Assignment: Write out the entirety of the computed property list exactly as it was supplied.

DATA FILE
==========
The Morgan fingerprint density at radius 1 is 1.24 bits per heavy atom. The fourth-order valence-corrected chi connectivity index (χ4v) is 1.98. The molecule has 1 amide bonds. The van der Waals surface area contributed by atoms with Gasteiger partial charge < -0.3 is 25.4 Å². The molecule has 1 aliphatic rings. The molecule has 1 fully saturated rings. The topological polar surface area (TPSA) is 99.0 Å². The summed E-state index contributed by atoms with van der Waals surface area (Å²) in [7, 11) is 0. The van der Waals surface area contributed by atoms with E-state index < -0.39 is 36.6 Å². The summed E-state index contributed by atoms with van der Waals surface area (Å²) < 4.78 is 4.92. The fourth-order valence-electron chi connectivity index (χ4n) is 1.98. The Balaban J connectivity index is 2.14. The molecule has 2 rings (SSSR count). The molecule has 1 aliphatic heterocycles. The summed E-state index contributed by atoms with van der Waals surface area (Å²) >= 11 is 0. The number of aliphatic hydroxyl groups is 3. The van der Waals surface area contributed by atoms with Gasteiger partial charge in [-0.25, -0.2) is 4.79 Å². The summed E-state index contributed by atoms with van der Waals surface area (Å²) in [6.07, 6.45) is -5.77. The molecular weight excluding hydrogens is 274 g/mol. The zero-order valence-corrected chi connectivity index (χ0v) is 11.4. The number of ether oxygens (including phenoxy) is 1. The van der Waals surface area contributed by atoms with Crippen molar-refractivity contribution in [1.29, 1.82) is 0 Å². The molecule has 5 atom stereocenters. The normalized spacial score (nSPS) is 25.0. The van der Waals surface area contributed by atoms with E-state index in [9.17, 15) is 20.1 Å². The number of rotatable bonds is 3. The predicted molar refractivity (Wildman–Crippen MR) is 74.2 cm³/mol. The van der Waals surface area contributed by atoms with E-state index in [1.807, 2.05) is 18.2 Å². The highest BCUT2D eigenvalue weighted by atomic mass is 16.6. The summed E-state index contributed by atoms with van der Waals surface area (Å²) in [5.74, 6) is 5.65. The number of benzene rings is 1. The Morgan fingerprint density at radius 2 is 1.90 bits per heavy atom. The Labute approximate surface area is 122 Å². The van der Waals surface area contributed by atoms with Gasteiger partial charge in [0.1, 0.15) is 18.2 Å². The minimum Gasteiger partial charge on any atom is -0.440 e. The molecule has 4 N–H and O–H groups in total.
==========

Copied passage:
The Morgan fingerprint density at radius 1 is 1.24 bits per heavy atom. The fourth-order valence-corrected chi connectivity index (χ4v) is 1.98. The molecule has 1 amide bonds. The van der Waals surface area contributed by atoms with Gasteiger partial charge < -0.3 is 25.4 Å². The molecule has 1 aliphatic rings. The molecule has 1 fully saturated rings. The topological polar surface area (TPSA) is 99.0 Å². The summed E-state index contributed by atoms with van der Waals surface area (Å²) in [7, 11) is 0. The van der Waals surface area contributed by atoms with E-state index < -0.39 is 36.6 Å². The summed E-state index contributed by atoms with van der Waals surface area (Å²) < 4.78 is 4.92. The fourth-order valence-electron chi connectivity index (χ4n) is 1.98. The Balaban J connectivity index is 2.14. The molecule has 2 rings (SSSR count). The molecule has 1 aliphatic heterocycles. The summed E-state index contributed by atoms with van der Waals surface area (Å²) >= 11 is 0. The number of aliphatic hydroxyl groups is 3. The van der Waals surface area contributed by atoms with Gasteiger partial charge in [-0.25, -0.2) is 4.79 Å². The summed E-state index contributed by atoms with van der Waals surface area (Å²) in [6.07, 6.45) is -5.77. The molecular weight excluding hydrogens is 274 g/mol. The zero-order valence-corrected chi connectivity index (χ0v) is 11.4. The number of ether oxygens (including phenoxy) is 1. The van der Waals surface area contributed by atoms with Crippen molar-refractivity contribution in [1.29, 1.82) is 0 Å². The molecule has 5 atom stereocenters. The normalized spacial score (nSPS) is 25.0. The van der Waals surface area contributed by atoms with E-state index in [9.17, 15) is 20.1 Å². The number of rotatable bonds is 3. The predicted molar refractivity (Wildman–Crippen MR) is 74.2 cm³/mol. The van der Waals surface area contributed by atoms with E-state index in [1.807, 2.05) is 18.2 Å². The highest BCUT2D eigenvalue weighted by atomic mass is 16.6. The summed E-state index contributed by atoms with van der Waals surface area (Å²) in [5.74, 6) is 5.65. The number of benzene rings is 1. The Morgan fingerprint density at radius 2 is 1.90 bits per heavy atom. The Labute approximate surface area is 122 Å². The van der Waals surface area contributed by atoms with Gasteiger partial charge in [0.1, 0.15) is 18.2 Å². The minimum Gasteiger partial charge on any atom is -0.440 e. The molecule has 4 N–H and O–H groups in total.